psychedelics for mental health without tripping
psychedelics for mental health without tripping

No Trippin' Psychedelics for Mental Health? - Scientists Develop Non-Hallucinogenic Psychedelics for Patients

Psychedelics without the hallucinogenic effects are now here for mental health issues

Posted by:
DanaSmith on Wednesday Oct 12, 2022

psychedelics without tripping for mental health

Scientists Develop A Non-Hallucinogenic Psychedelic For Treating Mental Health Problems


Going on a psychedelic trip is all the rage these days. Whether you’re into magic mushrooms, LSD, ketamine, or any other hallucinogenic drug, they are all touted for their ability to help treat mental health problems especially where pharmaceutical medications have failed to do so.


The “trip” comes with tremendous benefits. Countless individuals have found relief after years of struggling with depression, post-traumatic stress disorder, obsessive-compulsive disorder, and many other conditions that rob one’s quality of life. While some people only have to medicate once or a few times a year to feel the effects of psychedelics, some want to be able to enjoy the same effects without having to go on a hallucinogenic trip.


Thanks to a brand new discovery, this may be a possibility in the near future.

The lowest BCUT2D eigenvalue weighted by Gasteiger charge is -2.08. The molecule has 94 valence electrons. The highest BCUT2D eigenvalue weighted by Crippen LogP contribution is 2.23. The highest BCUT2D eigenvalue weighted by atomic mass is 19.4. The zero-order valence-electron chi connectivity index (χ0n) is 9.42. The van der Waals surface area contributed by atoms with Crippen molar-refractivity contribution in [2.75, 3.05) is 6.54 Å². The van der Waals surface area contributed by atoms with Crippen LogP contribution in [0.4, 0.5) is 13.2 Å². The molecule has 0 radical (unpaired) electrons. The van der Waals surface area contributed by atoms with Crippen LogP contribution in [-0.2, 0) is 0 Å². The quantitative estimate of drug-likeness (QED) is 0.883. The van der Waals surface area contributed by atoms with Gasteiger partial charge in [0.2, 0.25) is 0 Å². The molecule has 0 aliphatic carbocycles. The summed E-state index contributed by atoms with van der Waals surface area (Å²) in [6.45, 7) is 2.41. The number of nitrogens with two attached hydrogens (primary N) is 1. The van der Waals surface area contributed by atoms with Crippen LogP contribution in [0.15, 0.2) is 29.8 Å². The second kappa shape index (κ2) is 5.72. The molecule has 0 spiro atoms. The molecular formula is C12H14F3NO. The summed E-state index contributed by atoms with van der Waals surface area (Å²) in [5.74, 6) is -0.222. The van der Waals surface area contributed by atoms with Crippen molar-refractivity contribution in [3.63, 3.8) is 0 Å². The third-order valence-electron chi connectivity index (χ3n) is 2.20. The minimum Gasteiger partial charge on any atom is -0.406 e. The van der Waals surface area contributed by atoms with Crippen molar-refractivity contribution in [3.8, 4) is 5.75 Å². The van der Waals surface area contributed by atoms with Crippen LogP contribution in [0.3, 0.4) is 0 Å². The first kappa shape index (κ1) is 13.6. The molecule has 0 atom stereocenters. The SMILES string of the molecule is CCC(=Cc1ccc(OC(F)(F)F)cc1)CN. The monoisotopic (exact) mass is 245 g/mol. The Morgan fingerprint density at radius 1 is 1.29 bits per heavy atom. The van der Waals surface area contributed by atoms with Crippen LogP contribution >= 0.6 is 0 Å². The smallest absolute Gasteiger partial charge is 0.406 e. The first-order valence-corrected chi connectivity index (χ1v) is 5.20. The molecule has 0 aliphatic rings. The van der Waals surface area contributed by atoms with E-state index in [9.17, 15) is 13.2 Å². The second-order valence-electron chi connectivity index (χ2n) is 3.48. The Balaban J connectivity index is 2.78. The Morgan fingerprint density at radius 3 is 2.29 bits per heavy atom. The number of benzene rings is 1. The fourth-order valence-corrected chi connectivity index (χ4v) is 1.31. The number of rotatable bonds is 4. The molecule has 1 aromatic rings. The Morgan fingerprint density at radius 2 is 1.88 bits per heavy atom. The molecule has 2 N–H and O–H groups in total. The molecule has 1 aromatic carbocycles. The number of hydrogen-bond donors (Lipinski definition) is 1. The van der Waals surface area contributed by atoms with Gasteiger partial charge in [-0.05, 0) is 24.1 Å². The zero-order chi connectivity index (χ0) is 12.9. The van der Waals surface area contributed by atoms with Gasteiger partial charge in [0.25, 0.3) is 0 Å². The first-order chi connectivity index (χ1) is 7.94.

Chemistry researchers from UNC-Chapel Hill, Yale, UC San Francisco, Stanford, and Duke have just culminated a seven-year experiment where they were able to come up with a non-psychedelic substance that engage the 5-HT2A, the same brain structures that psilocybin and ketamine do. They tested the substance on mice, and their findings revealed that they didn’t encounter psychedelic effects.


This is breakthrough news for the researchers to come up with a drug that targets the same neurons to yield antidepressant activity in the way psychedelics and even SSRIs do. More importantly, they found that the compound’s results were immediate and lasted long even if the mice were only given one dose.


“We were very surprised the compound had any anti-depressant activity similar to ketamine and psilocybin, both rapidly acting antidepressant psychedelic drugs,” explains Bryan Roth, MD, PhD, the study’s co-senior author. “We were basically running a chemistry experiment to see if we could create a compound to activate 5-HT2A. Once we achieved that, we decided to run experiments in mice,” he adds.


“We don’t know if we’ll see the same effects in people,” Roth says. “But we hope to find out. It would be a game changer to create a one-dose, long-acting therapy to help people with treatment-resistant depression and other conditions.”


“For us, the project began as an opportunity to expand the new virtual libraries with 75 million tricked-out molecules from the Ellman lab,” explained Brian Shoichet, PhD, co-senior author of the study. “It was only when we started to see the unusual signaling from the new compounds and their amazing permeability into the brain that we as a team started to think these compounds might have interesting effects in vivo,” he added.


“What we saw was completely unexpected,” said Roth. “Not only did the compound bind the 5-HT2A serotonin receptor like we thought it would, but it had the same anti-depressant drug action as does ketamine but not the same hallucinogenic drug action,” he said.